(31) This Poem


Sometimes poems just show up and they seem radically perfect for the moment and perhaps your whole life. Such is this poem by Jack Spicer. I suppose I should know Mr. Spicer, as he was one of the San Francisco Bay poets, a man who was in the audience when Allen Ginsburg first read “Howl.”  I haven’t looked yet to see if I know any of his other poems because this poem has me captivated. And I don’t even want to get into the reasons why, even though this is a blog and I’m supposed to pontificate about such things. I think this is one of those moments where I am not going to look for fixed answers as to why this poem speaks to me. I’m just going to revel in the aliveness.

(I will add that the otter picture is specifically for my friend Liz, who told me the otters were her favorite part of the poem.)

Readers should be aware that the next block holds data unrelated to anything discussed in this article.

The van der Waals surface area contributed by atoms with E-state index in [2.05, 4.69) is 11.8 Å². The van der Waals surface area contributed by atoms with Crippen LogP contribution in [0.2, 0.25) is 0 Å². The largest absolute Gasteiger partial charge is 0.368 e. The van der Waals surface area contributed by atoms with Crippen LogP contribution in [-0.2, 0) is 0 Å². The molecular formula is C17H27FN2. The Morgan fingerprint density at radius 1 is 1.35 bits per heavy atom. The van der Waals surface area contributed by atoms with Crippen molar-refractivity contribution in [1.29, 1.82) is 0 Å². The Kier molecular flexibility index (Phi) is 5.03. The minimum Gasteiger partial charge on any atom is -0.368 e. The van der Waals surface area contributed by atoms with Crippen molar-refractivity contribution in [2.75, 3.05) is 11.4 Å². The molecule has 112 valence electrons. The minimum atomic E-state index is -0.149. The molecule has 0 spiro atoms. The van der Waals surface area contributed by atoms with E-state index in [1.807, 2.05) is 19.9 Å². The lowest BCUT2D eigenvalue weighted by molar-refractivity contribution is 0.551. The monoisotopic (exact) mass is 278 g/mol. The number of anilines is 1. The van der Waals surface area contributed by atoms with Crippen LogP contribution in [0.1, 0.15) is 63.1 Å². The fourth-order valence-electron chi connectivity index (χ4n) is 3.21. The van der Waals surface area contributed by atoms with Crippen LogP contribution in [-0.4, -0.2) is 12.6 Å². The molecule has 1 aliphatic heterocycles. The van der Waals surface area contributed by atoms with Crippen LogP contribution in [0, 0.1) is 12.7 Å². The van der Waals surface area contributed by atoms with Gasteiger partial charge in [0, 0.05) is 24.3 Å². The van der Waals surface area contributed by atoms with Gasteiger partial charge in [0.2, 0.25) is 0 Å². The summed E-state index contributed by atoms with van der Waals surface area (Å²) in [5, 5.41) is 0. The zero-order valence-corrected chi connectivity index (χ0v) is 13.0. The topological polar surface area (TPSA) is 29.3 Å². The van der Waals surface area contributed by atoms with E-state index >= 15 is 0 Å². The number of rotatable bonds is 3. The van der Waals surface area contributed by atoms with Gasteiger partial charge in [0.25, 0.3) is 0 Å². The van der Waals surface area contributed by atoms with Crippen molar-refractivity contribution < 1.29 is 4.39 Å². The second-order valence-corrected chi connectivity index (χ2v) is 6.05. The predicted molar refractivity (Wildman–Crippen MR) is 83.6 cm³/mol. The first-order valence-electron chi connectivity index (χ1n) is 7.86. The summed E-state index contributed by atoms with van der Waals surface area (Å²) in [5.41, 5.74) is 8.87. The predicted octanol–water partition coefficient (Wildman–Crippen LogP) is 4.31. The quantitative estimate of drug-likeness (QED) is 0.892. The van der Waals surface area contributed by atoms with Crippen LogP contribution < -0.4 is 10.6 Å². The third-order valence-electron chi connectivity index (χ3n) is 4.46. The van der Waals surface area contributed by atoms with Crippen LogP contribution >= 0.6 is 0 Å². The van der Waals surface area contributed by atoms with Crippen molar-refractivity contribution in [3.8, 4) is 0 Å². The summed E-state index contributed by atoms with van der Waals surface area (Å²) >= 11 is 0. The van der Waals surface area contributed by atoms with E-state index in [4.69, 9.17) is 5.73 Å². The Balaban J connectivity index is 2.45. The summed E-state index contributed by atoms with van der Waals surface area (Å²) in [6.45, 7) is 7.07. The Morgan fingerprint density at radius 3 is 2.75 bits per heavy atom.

Any fool can get into an ocean
But it takes a Goddess
What’s true of oceans is true, of course,
Of labyrinths and poems. When you start swimming
Through riptide of rhythms and the metaphor’s seaweed
You need to be a good swimmer or a born Goddess
To get back out of them
Look at the sea otters bobbing wildly
Out in the middle of the poem
They look so eager and peaceful playing out there where the
water hardly moves
You might get out through all the waves and rocks
Into the middle of the poem to touch them
But when you’ve tried the blessed water long
Enough to want to start backward
That’s when the fun starts
Unless you’re a poet or an otter or something supernatural
You’ll drown, dear. You’ll drown
Any Greek can get you into a labyrinth
But it takes a hero to get out of one
What’s true of labyrinths is true of course
Of love and memory. When you start remembering.
Source: Poetry (July/August 2008).



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